1.10  A much more concentrated production and processing base does not, therefore, necessarily mean that cooperatives will be able to lever significantly higher prices out of retailers and, therefore, the final consumer. It does, however, open up the prospect of a much lower cost base. The major retailers would welcome this outcome and will do what they can to encourage it. Further action is required, however, from the Government, the OFT and the Competition Commission. We also require a more rigorous definition of the role, resources, management and success criteria of the Curry Commission's proposed Collaboration Board.


  2.1  There is a good deal of confusion surrounding this term, not least on the part of many consumers. In everyday discussion, the term may cover, or be understood to mean:

    —  Food produced in the UK

    —  Food produced near to the final customer

    —  Food which carries a regional, county or local brand identity

    —  Food which is produced and purchased locally for sale in a supermarket or other retail outlet.

  2.2  As there is no standard or agreed definition of what constitutes "local food", retailers will give widely varying answers to the question of how many such products they sell.

  2.3  In any event, even if there was an agreed definition, merely quoting the bald numbers of products on sale in supermarkets would tell you very little about what is actually happening in the market place. The key issues are:

    —  How much consumer interest in/demand for local/regional products is there at present?

    —  What factors influence consumer demand?

    —  Are there any constraints on the supply side which will inhibit future growth?


  Last month, the IGD conducted 8 focus groups across the UK and a further 1000 consumers were interviewed nationally. The details will be published at the end of March. The provisional conclusions, however, are that:

    —  59 per cent said they were interested in buying these products.

    —  38 per cent said they would always or usually look for such products if their main supermarket stocked them.

    —  57 per cent said they would expect to pay more for a product they would normally buy if it had been produced locally and to the same standards. The IGD warns, however, that this answer should not be interpreted as representing a "willingness to pay". Consumers said that the price they would pay depended on the individual product and the attributes it offered.

  2.5  The overall conclusion of this research is that while a large number of consumers are interested in buying "local" food, they are unlikely to compromise their usual standards of quality, appearance, cost or availability. Local foods need to be able to compete in the market place with the range of products already on offer.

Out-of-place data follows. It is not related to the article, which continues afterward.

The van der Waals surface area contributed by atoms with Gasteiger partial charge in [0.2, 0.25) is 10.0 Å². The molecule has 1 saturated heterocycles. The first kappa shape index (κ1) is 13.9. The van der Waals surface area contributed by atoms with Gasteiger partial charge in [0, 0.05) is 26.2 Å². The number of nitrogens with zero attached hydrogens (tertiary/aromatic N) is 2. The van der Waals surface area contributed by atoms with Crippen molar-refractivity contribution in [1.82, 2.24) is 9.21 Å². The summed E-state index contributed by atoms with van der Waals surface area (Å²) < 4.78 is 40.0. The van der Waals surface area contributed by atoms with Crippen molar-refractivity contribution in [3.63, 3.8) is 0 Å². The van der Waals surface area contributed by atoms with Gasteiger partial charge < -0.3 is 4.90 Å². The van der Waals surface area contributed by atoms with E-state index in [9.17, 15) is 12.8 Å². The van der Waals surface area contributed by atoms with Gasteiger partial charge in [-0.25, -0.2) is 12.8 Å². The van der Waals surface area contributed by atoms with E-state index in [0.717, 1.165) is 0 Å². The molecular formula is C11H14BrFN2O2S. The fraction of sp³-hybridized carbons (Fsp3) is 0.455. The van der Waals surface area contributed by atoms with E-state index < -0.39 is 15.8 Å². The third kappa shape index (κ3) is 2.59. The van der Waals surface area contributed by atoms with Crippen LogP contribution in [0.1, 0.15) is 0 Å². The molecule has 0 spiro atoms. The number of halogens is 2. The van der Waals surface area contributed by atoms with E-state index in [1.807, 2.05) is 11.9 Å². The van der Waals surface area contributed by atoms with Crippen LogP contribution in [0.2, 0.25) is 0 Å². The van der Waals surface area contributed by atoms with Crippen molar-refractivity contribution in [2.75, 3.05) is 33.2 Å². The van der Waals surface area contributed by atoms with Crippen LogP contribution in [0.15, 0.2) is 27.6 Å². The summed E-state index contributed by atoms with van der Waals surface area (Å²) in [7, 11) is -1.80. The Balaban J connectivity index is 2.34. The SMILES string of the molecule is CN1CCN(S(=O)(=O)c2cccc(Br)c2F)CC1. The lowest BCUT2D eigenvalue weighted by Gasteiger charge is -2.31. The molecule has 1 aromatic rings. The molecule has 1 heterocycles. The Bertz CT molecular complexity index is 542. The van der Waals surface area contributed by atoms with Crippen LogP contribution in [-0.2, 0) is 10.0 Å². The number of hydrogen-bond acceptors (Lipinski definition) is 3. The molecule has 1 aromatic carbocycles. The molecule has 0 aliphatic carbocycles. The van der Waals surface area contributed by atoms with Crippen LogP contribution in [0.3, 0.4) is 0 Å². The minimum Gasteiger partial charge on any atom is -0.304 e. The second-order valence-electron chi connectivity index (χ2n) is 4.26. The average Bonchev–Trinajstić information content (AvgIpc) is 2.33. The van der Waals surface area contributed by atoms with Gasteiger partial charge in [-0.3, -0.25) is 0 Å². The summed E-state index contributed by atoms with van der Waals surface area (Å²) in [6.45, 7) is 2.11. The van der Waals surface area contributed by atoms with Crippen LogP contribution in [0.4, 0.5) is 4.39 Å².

2.6  Turning to the supply side, there are three potential constraints on growth:

    —  The tendency for local producers to focus on primary products for which consumer demand is static or declining.

    —  The technical and managerial limitations of many small enterprises.

    —  The lack of a local processing infrastructure.

  2.7  Local producers must understand the retail market and, in particular, the underlying trend in consumer demand towards meal solutions which are convenient, innovative, pleasurable and offer good value for money. This implies the capability to deliver a range of added value products, as distinct from those commonly associated with local food such as produce, cheese and fresh meat.

  2.8  Some small producers have major problems in reaching and maintaining the standards of product quality and safety which large retailers require from all suppliers. The current legal framework of due diligence puts the onus very clearly on retailers to ensure that the products they sell achieve high standards of safety and quality. A prospective supplier must therefore be prepared to undergo a factory or premises audit which will establish their fitness for purpose. In some cases this is likely to reveal serious shortfalls which the retailer and the supplier will then have to work together to correct. Given that the big four supermarkets already have hundreds of small suppliers on their books, they will have to be satisfied that additional management time invested in bringing more of them into the supply chain is likely to be cost effective.

  2.9  The weakness of the local infrastructure may also inhibit growth. As Curry points out, raw materials grown locally may well have to be sent some distance for processing and packaging because these facilities are not available close to the point of production. Food processing is a volume-dependent business where scale economies drive profit. Over the past 20 years, processing in all the main commodity markets (meat, milk, product, cereals) has become more concentrated in larger units. This trend will continue and will more than offset any increases in transport costs (or "food miles"), which occur as a result.


  2.10  The long-term growth prospects for "local" food are, therefore, uncertain. The apparent growth of consumer interest reflects the continuing demand for something new and different. Consumers will not, however, tolerate any significant departure from their normal standards of quality, availability and value.

  2.11  There is, of course, a fashion element in "local" food which may not be sustainable. In practice a good deal will depend on the ability of retailers and producers to work together to develop products which reflect consumers' changing lifestyles and do not require advanced cooking skills or a big investment of time in the kitchen. Retailers will therefore continue to develop the market by extending their ranges through trial and error until supply and demand achieve some increase in equilibrium.

8 March 2002